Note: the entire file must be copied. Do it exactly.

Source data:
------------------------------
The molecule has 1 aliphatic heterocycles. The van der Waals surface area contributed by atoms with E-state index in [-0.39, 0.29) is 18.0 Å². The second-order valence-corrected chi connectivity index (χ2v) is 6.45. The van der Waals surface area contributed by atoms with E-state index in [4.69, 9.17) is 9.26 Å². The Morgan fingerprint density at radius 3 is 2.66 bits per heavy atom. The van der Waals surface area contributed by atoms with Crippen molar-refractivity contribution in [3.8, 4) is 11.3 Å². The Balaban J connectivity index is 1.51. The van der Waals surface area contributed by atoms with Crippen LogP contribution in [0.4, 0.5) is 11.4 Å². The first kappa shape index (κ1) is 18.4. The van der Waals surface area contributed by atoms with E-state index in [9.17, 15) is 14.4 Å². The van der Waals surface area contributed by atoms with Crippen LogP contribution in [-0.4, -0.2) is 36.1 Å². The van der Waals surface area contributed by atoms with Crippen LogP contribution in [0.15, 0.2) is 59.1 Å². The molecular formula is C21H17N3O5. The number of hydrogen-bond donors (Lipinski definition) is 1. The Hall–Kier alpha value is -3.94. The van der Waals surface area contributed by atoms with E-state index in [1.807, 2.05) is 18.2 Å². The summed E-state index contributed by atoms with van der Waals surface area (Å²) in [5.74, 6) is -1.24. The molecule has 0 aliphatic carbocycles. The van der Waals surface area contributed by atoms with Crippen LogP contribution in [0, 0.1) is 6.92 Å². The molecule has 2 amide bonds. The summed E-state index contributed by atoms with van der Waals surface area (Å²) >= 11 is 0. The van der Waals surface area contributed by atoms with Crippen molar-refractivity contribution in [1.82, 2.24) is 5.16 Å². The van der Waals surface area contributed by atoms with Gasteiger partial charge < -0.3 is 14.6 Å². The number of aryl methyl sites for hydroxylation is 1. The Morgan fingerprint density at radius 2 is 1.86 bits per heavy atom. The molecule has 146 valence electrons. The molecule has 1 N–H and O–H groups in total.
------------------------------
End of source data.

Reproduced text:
The molecule has 1 aliphatic heterocycles. The van der Waals surface area contributed by atoms with E-state index in [-0.39, 0.29) is 18.0 Å². The second-order valence-corrected chi connectivity index (χ2v) is 6.45. The van der Waals surface area contributed by atoms with E-state index in [4.69, 9.17) is 9.26 Å². The Morgan fingerprint density at radius 3 is 2.66 bits per heavy atom. The van der Waals surface area contributed by atoms with Crippen molar-refractivity contribution in [3.8, 4) is 11.3 Å². The Balaban J connectivity index is 1.51. The van der Waals surface area contributed by atoms with Crippen LogP contribution in [0.4, 0.5) is 11.4 Å². The first kappa shape index (κ1) is 18.4. The van der Waals surface area contributed by atoms with E-state index in [9.17, 15) is 14.4 Å². The van der Waals surface area contributed by atoms with Crippen LogP contribution in [-0.4, -0.2) is 36.1 Å². The van der Waals surface area contributed by atoms with Crippen LogP contribution in [0.15, 0.2) is 59.1 Å². The molecular formula is C21H17N3O5. The number of hydrogen-bond donors (Lipinski definition) is 1. The Hall–Kier alpha value is -3.94. The van der Waals surface area contributed by atoms with E-state index in [1.807, 2.05) is 18.2 Å². The summed E-state index contributed by atoms with van der Waals surface area (Å²) in [5.74, 6) is -1.24. The molecule has 0 aliphatic carbocycles. The van der Waals surface area contributed by atoms with Crippen LogP contribution in [0, 0.1) is 6.92 Å². The molecule has 2 amide bonds. The summed E-state index contributed by atoms with van der Waals surface area (Å²) >= 11 is 0. The van der Waals surface area contributed by atoms with Crippen molar-refractivity contribution in [1.82, 2.24) is 5.16 Å². The van der Waals surface area contributed by atoms with Gasteiger partial charge < -0.3 is 14.6 Å². The number of aryl methyl sites for hydroxylation is 1. The Morgan fingerprint density at radius 2 is 1.86 bits per heavy atom. The molecule has 146 valence electrons. The molecule has 1 N–H and O–H groups in total.